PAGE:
The start-up world doesn’t tend to focus much on the legal aspects of establishing a biz. Everyone talks about quality of life, how to build a platform, targeting your SEO and crafting a killer product launch. But the truth is that the right framework can help you establish a foundation that will propel your start-up to the next level. It’s much less sexy than some of these other areas, but just as important. Here are 5 high-leverage areas where investing a little time will save you many headaches and move you toward your goals.
Incorporate the Right Way. It’s easy to get swept up in the excitement of starting your own company, launching a new product, and developing a marketing plan. But putting the right protections in place to separate your personal assets from your professional dealings is critically
important. The specific form may take one of four structures: n individual/sole proprietorship, a partnership, a limited liability company (LLC), a corporation or a cooperative. Which one you choose depends on a variety of factors. Get the basic lay of the land by reading Which Legal Form Is Best for Your Business? from Inc.com. For a more detailed review of the options, check out Choosing a Form for Your Business or Business Entities: Which One is Right for You? from The Bottom Line.
Deal Properly with the IRS. Few things are more nerve-wracking than finding out you’ve done something the IRS doesn’t like. It can cost you time, money and a lot of frustration, all of which get in the way of building your business. You need to obtain your employer identification number (EIN), know what to file and when to file it, what kind of recordkeeping the IRS wants to see if problems arise, and a host of other issues. Get started by going straight to the source with Starting a Business at the IRS website.
Document all Co-Founder Agreements. In the excitement of a startup, the last thing you want to worry about is what happens with your co-founders if things don’t go as planned. For a sobering reminder of why you need to deal with this up front, just watch the film about Facebook’s founding, The Social Network. Once you realize just how nasty that can get, you’ll want to do this one right. Find out what the issues are from Keep Your Startup Co-Founder Closer and Important Questions Startup Co-Founders Should Ask Each Other. For an in-depth treatment of the issues, see HighContrast’s Startup Founder Agreements.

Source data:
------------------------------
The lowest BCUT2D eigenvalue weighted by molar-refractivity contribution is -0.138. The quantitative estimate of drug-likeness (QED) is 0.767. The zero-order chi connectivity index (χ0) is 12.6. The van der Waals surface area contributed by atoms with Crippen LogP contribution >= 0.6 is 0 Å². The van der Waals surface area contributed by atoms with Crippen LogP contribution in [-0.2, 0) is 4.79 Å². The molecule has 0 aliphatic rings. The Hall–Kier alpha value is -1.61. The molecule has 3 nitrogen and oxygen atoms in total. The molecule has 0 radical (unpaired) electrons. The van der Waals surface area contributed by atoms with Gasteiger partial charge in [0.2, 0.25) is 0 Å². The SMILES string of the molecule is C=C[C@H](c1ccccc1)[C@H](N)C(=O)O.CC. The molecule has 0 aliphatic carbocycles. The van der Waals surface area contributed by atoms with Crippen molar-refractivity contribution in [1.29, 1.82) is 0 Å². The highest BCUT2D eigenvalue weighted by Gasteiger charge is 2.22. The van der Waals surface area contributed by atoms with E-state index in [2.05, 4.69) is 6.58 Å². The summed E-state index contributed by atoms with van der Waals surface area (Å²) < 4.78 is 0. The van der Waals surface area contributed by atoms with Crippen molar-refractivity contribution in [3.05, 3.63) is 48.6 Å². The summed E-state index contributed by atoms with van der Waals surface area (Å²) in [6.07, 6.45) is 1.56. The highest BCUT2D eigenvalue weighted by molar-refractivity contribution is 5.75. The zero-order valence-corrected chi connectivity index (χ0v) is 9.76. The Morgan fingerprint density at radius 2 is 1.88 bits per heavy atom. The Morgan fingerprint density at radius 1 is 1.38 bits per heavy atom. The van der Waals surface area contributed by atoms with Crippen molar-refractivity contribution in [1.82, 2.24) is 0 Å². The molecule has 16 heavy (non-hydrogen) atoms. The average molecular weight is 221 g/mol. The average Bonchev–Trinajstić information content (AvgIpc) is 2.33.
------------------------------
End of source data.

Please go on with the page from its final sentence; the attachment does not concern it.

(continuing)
Protect your Intellectual Property. Patents, trademarks, copyrights – you want to be sure your fantastic ideas are protected, but it seems like a lot to take on. Two must-read posts on IP for startups from the Gust Blog include Nuts & Bolts of Intellectual Property for New Startups and Intellectual Property for Startups in the Real World. It’s not as hard as you think.
Retain a Team that can Advise you as Needed. You should seriously think about making sure you have a legal advisory team that covers all of the different areas above. One all-around business lawyer probably won’t do justice to the nuances of each area. You might try to find a firm that offers expertise in each of the areas, or put together a small team of 2-3 attorneys who cover all the bases.
If you follow the above tips early on in the startup process, you’ll be able to rest assured that you’ve covered all the potential areas where legal problems can arise further down the road. And that will allow you to focus on what’s really important – launching and building your new business.
[author ]Brett Gold covers top Chicago business lawyers. He has worked in the legal industry for over 10 years. In his free time he enjoys catching up on the Game of Thrones book series.[/author]